Next, take another look at those variable costs. During the pandemic, you may have removed expenses like hitting the gym, dining out or going out to movies and concerts – since these were off-limits.

But as the world reopens, many of these opportunities have or will become available once again. So this is a good chance to:

  • consider each expense that was removed by necessity and
  • see what cuts you can stick with to save money.

For example, you might have discovered you enjoy preparing a leisurely meal with your family instead of dining out. Similarly, you might find that you prefer the comfort of your couch to a movie-theatre experience.

Step 4: Track your progress and be realistic with your budget

When we’re making a budget, it’s easy to be overly optimistic and slash spending to the bone. Later, it can become clear that’s unrealistic.

Sure, in an ideal world you make all your own meals and never eat out or order take away. But inevitably there will be days you’re too busy or tired to cook. So you may not want to entirely limit your food budget to only groceries.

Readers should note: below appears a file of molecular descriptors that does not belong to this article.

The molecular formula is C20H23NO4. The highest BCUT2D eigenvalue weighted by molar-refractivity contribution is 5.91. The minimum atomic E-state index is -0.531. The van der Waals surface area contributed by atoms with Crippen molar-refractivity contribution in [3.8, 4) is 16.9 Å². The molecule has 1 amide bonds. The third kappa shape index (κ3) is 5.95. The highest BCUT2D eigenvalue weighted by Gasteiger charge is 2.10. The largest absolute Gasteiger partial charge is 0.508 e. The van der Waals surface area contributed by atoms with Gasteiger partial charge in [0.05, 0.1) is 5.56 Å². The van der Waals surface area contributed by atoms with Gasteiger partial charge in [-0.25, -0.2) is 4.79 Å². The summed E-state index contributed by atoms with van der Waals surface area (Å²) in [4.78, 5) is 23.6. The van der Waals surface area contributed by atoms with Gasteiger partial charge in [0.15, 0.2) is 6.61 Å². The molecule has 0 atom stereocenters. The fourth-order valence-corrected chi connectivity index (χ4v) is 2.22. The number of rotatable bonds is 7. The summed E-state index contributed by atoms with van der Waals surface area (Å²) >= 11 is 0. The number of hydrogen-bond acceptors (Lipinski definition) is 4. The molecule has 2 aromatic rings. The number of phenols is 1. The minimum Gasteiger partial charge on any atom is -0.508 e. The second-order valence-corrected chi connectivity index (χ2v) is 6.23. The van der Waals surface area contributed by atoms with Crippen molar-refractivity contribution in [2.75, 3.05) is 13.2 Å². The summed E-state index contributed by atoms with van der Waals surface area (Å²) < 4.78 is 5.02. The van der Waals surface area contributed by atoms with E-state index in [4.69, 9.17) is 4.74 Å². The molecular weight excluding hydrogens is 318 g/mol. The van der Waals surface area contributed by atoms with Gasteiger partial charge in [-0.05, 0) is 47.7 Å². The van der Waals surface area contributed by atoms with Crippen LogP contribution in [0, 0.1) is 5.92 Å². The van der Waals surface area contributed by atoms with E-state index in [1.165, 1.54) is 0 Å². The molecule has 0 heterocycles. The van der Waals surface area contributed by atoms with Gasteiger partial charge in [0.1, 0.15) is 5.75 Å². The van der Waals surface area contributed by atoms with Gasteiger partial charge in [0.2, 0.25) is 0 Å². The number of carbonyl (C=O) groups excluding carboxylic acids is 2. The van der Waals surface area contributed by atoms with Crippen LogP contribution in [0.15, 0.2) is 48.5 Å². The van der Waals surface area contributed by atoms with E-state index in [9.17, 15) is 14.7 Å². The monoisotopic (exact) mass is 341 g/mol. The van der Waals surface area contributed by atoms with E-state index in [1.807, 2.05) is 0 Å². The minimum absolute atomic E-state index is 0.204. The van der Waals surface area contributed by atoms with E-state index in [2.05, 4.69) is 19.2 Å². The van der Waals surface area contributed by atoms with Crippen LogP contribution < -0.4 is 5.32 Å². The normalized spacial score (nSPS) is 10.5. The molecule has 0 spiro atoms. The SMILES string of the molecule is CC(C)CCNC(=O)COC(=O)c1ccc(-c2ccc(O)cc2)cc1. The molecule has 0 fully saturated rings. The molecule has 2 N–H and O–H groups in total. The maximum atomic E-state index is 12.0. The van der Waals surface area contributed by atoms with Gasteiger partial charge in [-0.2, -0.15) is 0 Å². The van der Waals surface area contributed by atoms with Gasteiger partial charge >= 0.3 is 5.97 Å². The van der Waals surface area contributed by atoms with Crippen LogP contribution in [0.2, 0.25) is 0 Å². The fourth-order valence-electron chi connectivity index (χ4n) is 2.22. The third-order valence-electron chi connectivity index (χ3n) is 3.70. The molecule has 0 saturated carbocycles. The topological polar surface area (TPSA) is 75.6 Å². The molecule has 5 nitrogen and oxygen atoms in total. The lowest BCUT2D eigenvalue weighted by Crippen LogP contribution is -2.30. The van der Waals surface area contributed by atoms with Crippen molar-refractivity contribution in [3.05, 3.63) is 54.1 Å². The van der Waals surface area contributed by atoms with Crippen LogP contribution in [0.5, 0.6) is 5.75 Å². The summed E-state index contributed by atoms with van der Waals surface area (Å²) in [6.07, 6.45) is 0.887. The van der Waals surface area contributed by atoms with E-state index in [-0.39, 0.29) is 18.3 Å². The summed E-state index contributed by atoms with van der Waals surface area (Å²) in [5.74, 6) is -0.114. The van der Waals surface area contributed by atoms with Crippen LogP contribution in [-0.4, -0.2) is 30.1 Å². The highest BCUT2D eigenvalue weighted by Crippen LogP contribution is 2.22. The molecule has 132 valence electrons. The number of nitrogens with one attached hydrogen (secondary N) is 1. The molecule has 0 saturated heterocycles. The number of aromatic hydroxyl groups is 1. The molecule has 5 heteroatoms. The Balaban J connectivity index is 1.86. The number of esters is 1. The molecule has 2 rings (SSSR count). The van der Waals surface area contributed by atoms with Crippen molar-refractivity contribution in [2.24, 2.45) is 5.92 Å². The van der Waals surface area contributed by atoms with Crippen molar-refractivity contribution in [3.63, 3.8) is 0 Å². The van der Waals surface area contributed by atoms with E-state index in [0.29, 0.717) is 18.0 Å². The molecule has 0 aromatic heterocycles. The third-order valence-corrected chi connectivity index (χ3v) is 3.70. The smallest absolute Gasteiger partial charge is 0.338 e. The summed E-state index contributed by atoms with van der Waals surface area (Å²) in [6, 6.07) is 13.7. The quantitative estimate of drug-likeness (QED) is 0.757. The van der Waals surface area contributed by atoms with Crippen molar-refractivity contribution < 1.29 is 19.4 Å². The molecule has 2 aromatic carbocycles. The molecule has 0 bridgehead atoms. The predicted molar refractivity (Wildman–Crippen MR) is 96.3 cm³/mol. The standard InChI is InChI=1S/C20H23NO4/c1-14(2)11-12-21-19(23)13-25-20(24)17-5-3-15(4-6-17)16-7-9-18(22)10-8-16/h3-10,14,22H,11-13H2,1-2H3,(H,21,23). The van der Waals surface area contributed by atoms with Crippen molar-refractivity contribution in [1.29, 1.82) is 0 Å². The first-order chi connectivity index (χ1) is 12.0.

On the other hand, you might find that with many social engagements cancelled, you’ve over-budgeted for clothing and can make do with what you have.

The key is to consider the trade-offs. If you’re spending more in one category, then another category may need to be cut in order to break even.

Step 5: Make changes as needed and keep tracking your expenses

The best part about a budget is that you can make changes at any given time to fit your lifestyle.